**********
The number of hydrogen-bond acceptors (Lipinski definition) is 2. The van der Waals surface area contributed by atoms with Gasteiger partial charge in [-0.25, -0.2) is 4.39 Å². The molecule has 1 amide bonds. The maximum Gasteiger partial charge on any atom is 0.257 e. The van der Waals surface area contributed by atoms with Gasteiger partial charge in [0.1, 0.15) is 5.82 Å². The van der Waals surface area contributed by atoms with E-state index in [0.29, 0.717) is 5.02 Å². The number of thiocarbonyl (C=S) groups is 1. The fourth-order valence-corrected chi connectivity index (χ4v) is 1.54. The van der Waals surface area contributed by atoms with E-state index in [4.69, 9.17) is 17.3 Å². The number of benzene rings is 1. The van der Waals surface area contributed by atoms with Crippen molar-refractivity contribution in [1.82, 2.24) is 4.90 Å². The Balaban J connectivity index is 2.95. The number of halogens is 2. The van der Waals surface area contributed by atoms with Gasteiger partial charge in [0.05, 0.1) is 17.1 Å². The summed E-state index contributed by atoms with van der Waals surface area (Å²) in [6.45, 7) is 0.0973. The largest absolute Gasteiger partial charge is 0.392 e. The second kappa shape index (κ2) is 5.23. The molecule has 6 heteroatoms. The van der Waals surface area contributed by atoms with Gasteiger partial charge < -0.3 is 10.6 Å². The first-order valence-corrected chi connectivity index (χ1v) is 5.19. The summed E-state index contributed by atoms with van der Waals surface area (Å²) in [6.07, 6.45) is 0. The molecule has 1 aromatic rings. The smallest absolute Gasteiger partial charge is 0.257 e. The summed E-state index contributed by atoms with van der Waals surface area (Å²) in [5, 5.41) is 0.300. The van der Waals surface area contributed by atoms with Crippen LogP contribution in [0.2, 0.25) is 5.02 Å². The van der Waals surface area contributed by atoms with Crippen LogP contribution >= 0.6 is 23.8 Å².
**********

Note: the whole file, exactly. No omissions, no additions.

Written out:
The number of hydrogen-bond acceptors (Lipinski definition) is 2. The van der Waals surface area contributed by atoms with Gasteiger partial charge in [-0.25, -0.2) is 4.39 Å². The molecule has 1 amide bonds. The maximum Gasteiger partial charge on any atom is 0.257 e. The van der Waals surface area contributed by atoms with Gasteiger partial charge in [0.1, 0.15) is 5.82 Å². The van der Waals surface area contributed by atoms with E-state index in [0.29, 0.717) is 5.02 Å². The number of thiocarbonyl (C=S) groups is 1. The fourth-order valence-corrected chi connectivity index (χ4v) is 1.54. The van der Waals surface area contributed by atoms with E-state index in [4.69, 9.17) is 17.3 Å². The number of benzene rings is 1. The van der Waals surface area contributed by atoms with Crippen molar-refractivity contribution in [1.82, 2.24) is 4.90 Å². The Balaban J connectivity index is 2.95. The number of halogens is 2. The van der Waals surface area contributed by atoms with Gasteiger partial charge in [0.05, 0.1) is 17.1 Å². The summed E-state index contributed by atoms with van der Waals surface area (Å²) in [6.45, 7) is 0.0973. The largest absolute Gasteiger partial charge is 0.392 e. The second kappa shape index (κ2) is 5.23. The molecule has 6 heteroatoms. The van der Waals surface area contributed by atoms with Gasteiger partial charge < -0.3 is 10.6 Å². The first-order valence-corrected chi connectivity index (χ1v) is 5.19. The summed E-state index contributed by atoms with van der Waals surface area (Å²) in [6.07, 6.45) is 0. The molecule has 1 aromatic rings. The smallest absolute Gasteiger partial charge is 0.257 e. The summed E-state index contributed by atoms with van der Waals surface area (Å²) in [5, 5.41) is 0.300. The van der Waals surface area contributed by atoms with Crippen LogP contribution in [0.2, 0.25) is 5.02 Å². The van der Waals surface area contributed by atoms with Crippen LogP contribution >= 0.6 is 23.8 Å².